This is for the benefit of a user, of course, but it’s also for the benefit of the web crawlers. A sitemap alone is not enough; you also need to have robust, intuitive and hierarchical navigation structures. If it takes more than a few hops to get from point A to point B on your website, that’s probably too many hops. You’ll want to revamp your navigation structure.
One thing that helps a lot with this kind of navigation is breadcrumbs. Add some breadcrumbs to your navigation and you’re pretty well situated. Also, if your site structure doesn’t support a breadcrumb-style hierarchy, you might want to revamp the structure to make sure it better fits Google’s ideal.
Google prides itself on providing “unbiased” content as much as possible. They like to claim that traffic isn’t always an indicator of success, and that if there’s better content out there, they will provide it. That’s not always true, of course, since every metric they use by definition can be abused.
Sitelinks are one of those things where the illusion breaks down and the lie is revealed. Sitelinks are only available to sites that have a significant amount of traffic. The reason, presumably, is because it takes resources to create and maintain sitelinks for different sites and different queries. If everyone got them, it would be far more resource intensive than Google would want. Google then just gives sitelinks to the top tier sites.
This ups the ante a bit, because you can’t get sitelinks just by having a lot of search volume. You need to take it one step further and have a high click rate as well. We’re not talking something in the half a percentage range, here. We’re talking Facebook-level “most everyone searching this clicks our site.” Google is giving you sitelinks to optimize how people use Google, not to give more traffic to you.
If 90% of the people going to your site just want to go to your homepage, then you’re not likely to get sitelinks. Sitelinks are there explicitly to minimize the number of clicks a user has to make to reach their goal. If you have a homepage, a storefront, a customer service page, and a blog, those last three are more likely to be eligible for sitelinks.
You are almost never going to see blog posts as sitelinks. They’re too time-sensitive and they’re too niche interest to be features on the top spot of Google. The exception is when you’re a dedicated blog with evergreen guides. PPCHero, for example, has two blog posts in their sitelinks, both of which are kept up to date and are quite valuable posts.
This, again, is like web marketing 101. Customize the meta title and description of your pages, if you want those pages to have a snowball’s chance of becoming a sitelink.
Note that you can’t game the system here. You can’t “choose” your sitelinks by specifying six pages to have custom meta data and leaving the rest defaults. Google will look at your site, see that you don’t have custom snippets, and will pass you over for sitelinks entirely.
In general, just put SEO best practices into play for your meta data. The benefits outside of sitelinks will be more beneficial than just gunning for sitelinks, and the corresponding increase in traffic is more likely to earn you sitelinks than any attempt to game the algorithm.
This is a Panda-style judgment of the quality and content on your site. Your subpages – across your whole site, not just the pages you want to be sitelinks – need to be robust and valuable. We’re talking deep content, lots of value, the sort of posts you’d print out and reference later.
You don’t necessarily need to be the best content producer in your industry. There are a whole lot of competing marketing sites that all have sitelinks. No, you just need to be above a certain minimum threshold that is, itself, above the general minimum required to be considered a high quality site. The moral of the story, kids, is to write excellent content.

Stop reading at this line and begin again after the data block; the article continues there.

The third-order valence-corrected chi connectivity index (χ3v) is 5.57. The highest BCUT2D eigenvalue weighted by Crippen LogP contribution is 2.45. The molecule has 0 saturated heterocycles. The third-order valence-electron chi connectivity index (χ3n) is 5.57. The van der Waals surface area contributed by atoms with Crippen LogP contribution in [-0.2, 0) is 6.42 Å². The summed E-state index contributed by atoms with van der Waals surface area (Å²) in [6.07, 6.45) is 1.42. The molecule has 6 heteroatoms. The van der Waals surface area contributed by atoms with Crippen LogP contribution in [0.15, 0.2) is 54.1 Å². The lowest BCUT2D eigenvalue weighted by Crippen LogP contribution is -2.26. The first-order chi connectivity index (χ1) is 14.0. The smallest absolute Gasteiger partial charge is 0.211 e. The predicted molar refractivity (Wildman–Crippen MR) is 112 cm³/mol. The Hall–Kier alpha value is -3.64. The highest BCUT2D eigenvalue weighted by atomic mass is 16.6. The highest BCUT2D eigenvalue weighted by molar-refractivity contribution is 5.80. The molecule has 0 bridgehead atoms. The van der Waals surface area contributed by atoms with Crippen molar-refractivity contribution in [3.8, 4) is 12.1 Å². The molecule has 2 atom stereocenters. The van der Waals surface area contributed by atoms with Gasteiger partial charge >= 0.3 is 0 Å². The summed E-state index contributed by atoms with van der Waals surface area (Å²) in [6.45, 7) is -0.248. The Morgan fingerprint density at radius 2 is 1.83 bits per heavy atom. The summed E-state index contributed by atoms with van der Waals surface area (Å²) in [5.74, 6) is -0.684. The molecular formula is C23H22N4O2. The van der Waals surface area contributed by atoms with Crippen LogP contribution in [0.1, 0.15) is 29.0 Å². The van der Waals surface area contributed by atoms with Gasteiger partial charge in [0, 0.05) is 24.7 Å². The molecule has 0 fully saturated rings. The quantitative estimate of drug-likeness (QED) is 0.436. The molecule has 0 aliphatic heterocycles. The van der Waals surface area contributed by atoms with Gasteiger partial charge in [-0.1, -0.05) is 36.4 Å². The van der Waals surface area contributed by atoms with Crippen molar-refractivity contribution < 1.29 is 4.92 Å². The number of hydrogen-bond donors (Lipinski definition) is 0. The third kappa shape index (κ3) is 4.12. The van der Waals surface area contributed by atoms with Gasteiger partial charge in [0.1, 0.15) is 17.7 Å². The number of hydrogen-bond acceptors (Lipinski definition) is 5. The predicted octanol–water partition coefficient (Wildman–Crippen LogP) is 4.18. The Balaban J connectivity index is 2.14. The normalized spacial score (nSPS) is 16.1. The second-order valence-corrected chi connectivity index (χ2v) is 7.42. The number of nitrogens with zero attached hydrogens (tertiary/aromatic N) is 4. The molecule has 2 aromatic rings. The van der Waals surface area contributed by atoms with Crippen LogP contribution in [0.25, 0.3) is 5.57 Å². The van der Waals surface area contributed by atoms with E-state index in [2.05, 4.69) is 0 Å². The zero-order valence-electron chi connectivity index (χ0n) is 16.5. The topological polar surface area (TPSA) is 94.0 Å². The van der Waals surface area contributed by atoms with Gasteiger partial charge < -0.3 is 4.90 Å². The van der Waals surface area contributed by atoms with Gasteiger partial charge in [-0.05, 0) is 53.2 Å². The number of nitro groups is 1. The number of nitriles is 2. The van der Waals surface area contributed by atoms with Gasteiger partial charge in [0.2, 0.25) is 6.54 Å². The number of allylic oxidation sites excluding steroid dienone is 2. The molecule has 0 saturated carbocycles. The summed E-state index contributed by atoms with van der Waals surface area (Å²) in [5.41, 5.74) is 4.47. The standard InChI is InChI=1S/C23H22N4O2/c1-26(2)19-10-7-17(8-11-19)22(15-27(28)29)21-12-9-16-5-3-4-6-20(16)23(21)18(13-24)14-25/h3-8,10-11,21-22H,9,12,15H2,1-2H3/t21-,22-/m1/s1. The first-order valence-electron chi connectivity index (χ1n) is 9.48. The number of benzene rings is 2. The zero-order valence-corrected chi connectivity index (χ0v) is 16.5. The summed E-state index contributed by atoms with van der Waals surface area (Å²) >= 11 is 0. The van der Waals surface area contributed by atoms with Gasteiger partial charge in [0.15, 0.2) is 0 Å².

You can use the W3C validator services to validate both HTML and CSS to make sure your code is relatively error-free. Fix what it throws, or get your web developer to do it.
Google likes internal links, and they help with sitelinks for two reasons. One, internal links help make the site easier to crawl for a spider. When a spider is looking for other avenues around the site, it will see internal links and will follow them to build a network of the site itself. Two, internal links help users who enter through a non-homepage portal – like a sitelink – find their way around the site. This is a huge bonus for Google.
Google loves to support Schema.org markup, because it makes it a lot easier for them to parse what a site is about, what structure it uses, and what data they can harvest for purposes like sitelinks or carousel links. There’s no direct link as far as we know between using Schema.org and getting sitelinks, but it certainly can’t hurt.
When I said above that there’s no way to pick your sitelinks, I was being a little disingenuous. Technically, there’s one way you can control them, but it’s not really a way to pick them. It’s called demotion, and it just allows you to tell Google that a certain page should not be a sitelink.
To demote a sitelink, you need to log in to Webmaster Tools. There, you’ll have to find the sitelinks section under the search appearance sub-menu. There will be a box labeled “for this search result,” where you can add the URLs of pages you don’t want to appear as sitelinks.
As far as I know, you can’t gain sitelinks by trying to demote certain pages and assume Google will bounce into giving you links. Additionally, sitelink demotion is a lengthy process and a low priority at Google, so it can take weeks to process. Occasionally, Google will veto your demotion as well, and will keep the valuable sitelink in place. You can only demote up to 100 pages at a time. Worst of all, though, demotion are time-limited. They expire after 90 days, after which Google may revert the changes or pick new sitelinks. You have to keep on top of them if you want to keep a page suppressed.
James is a content marketing professional who enjoys writing useful content for bloggers. He’s a contributing writer at Forbes, Entrepreneur, Inc, and Business Insider.